May 9, 2018

Better privacy on camera mute in Firefox 60

Contributed by Jan-Ivar Bruaroey,

On a web conference call, have you ever wondered if people can see you? Maybe you’ve tried to decipher the site’s video-mute button, often some red camera symbol with a slash through it—“Is it on or off? Does red mean stop or live? Is the slash telling me I’m muted now, or to click here to mute?”—All the while the camera light at the top of your laptop keeps glaring at you brightly.

We have fixed this in Firefox 60.

We can’t fix the websites, but in Firefox 60, whenever you video-mute, your laptop or USB camera hardware light will now extinguish. Whenever you unmute again, it will light back up. No more worrying if you’re live! (more…)

April 4, 2018

Exploring RTCRtpTransceiver.

Contributed by Jan-Ivar Bruaroey,

Firefox now implements the RTCRtpTransceiver API, a.k.a. stage 3 in my blog post “The evolution of WebRTC 1.0.” from last year. Transceivers more accurately reflect the SDP-rooted network behaviors of an RTCPeerConnection. E.g. addTransceiver() (or addTrack) now creates a receiver at the same time, which correlates better with the bi-directional m-line that begins life in the SDP offer, rather than being something that arrives later once negotiation completes. This lets media arrive early on renegotiation.

But most WebRTC sites today are still written the old way, and there are subtle differences to trip over. Web developers are stuck in a bit of limbo, as other browsers haven’t caught up yet. In light of that, we should probably dive right into two immediate breaking spec changes you might have run into in Firefox 59:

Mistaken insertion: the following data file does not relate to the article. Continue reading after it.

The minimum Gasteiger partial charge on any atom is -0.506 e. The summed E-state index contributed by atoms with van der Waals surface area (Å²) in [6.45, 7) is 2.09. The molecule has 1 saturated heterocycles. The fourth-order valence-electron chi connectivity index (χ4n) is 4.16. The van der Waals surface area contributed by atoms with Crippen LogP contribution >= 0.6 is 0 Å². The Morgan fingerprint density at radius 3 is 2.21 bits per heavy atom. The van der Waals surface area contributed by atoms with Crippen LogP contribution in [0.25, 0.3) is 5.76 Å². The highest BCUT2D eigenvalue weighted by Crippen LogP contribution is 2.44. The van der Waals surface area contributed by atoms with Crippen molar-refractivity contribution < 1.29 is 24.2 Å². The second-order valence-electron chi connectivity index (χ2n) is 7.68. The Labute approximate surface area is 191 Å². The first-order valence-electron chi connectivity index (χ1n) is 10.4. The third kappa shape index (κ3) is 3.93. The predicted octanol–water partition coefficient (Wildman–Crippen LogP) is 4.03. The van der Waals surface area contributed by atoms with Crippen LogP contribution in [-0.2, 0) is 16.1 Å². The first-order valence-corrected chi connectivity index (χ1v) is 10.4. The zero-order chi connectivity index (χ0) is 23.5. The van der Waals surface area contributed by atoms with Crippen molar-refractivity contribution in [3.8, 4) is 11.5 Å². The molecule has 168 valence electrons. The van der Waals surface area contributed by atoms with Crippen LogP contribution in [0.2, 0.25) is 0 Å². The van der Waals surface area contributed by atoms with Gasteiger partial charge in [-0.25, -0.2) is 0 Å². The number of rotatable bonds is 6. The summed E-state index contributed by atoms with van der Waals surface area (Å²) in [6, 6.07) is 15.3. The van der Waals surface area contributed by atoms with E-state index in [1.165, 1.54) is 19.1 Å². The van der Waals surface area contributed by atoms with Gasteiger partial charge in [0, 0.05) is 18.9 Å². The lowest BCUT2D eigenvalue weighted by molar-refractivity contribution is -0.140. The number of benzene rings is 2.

• Remote tracks are now muted and temporarily removed from their stream(s), rather than ended, in response to direction changes (e.g. from the poorly named removeTrack).
  • track.ids at the two end-points rarely correlate anymore.

Importantly, this affects you whether you use transceivers or not. addTrack (even addStream) is just a tweaked version of addTransceiver these days. This blog will look at how to handle this – tying up lose ends from last year’s blog post – and demonstrate how Firefox works. (more…)

November 3, 2017

Large Data Channel Messages

Contributed by Nils Ohlmeier, Hacking on real time communications since 2002

Until very recently you had to be careful about the maximum message size you could send over a WebRTC data channel. Especially if the data channel had been established between Firefox and Chrome. See here for a very good explanation of the problem.

The good news is that bug 979417, a big contribution by Lennart Grahl, has landed in Firefox 57, which adds EOR handling to Firefox data channels.

(more…)

September 30, 2017

When your video freezes

Contributed by Nils Ohlmeier, Hacking on real time communications since 2002

We recently fixed a regression in Firefox 57 that the max-fs parameter in fmtp lines had stopped working in Firefox 56. Because it got reported to us while Firefox 56 was still in it’s Beta cycle we uplifted the patch for Firefox 56 as well.

It got diagnosed a short time ago that this patch had unforeseen consequences: it can result in Firefox stopping to send video in the middle of a call.
(more…)

June 5, 2017

The evolution of WebRTC 1.0.

Contributed by Jan-Ivar Bruaroey,